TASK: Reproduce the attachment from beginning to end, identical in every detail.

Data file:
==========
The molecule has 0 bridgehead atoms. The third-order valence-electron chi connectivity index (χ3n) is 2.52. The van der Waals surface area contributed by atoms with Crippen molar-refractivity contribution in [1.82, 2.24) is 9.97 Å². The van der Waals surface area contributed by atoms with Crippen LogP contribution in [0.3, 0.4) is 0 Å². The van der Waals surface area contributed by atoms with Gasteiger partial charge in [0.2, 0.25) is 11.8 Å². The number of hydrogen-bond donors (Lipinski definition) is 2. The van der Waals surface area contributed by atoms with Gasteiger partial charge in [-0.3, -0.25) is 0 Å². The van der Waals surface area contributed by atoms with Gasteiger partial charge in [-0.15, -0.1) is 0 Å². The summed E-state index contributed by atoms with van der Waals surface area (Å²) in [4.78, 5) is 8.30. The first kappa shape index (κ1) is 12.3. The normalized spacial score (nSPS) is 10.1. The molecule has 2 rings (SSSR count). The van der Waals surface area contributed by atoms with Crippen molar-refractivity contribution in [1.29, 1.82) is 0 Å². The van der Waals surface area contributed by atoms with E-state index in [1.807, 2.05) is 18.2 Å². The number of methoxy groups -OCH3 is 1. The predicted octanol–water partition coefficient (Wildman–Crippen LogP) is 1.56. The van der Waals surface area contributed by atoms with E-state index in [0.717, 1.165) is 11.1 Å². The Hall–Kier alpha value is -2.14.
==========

The molecule has 0 bridgehead atoms. The third-order valence-electron chi connectivity index (χ3n) is 2.52. The van der Waals surface area contributed by atoms with Crippen molar-refractivity contribution in [1.82, 2.24) is 9.97 Å². The van der Waals surface area contributed by atoms with Crippen LogP contribution in [0.3, 0.4) is 0 Å². The van der Waals surface area contributed by atoms with Gasteiger partial charge in [0.2, 0.25) is 11.8 Å². The number of hydrogen-bond donors (Lipinski definition) is 2. The van der Waals surface area contributed by atoms with Gasteiger partial charge in [-0.3, -0.25) is 0 Å². The van der Waals surface area contributed by atoms with Gasteiger partial charge in [-0.15, -0.1) is 0 Å². The summed E-state index contributed by atoms with van der Waals surface area (Å²) in [4.78, 5) is 8.30. The first kappa shape index (κ1) is 12.3. The normalized spacial score (nSPS) is 10.1. The molecule has 2 rings (SSSR count). The van der Waals surface area contributed by atoms with Crippen molar-refractivity contribution in [1.29, 1.82) is 0 Å². The van der Waals surface area contributed by atoms with E-state index in [1.807, 2.05) is 18.2 Å². The number of methoxy groups -OCH3 is 1. The predicted octanol–water partition coefficient (Wildman–Crippen LogP) is 1.56. The van der Waals surface area contributed by atoms with E-state index in [0.717, 1.165) is 11.1 Å². The Hall–Kier alpha value is -2.14.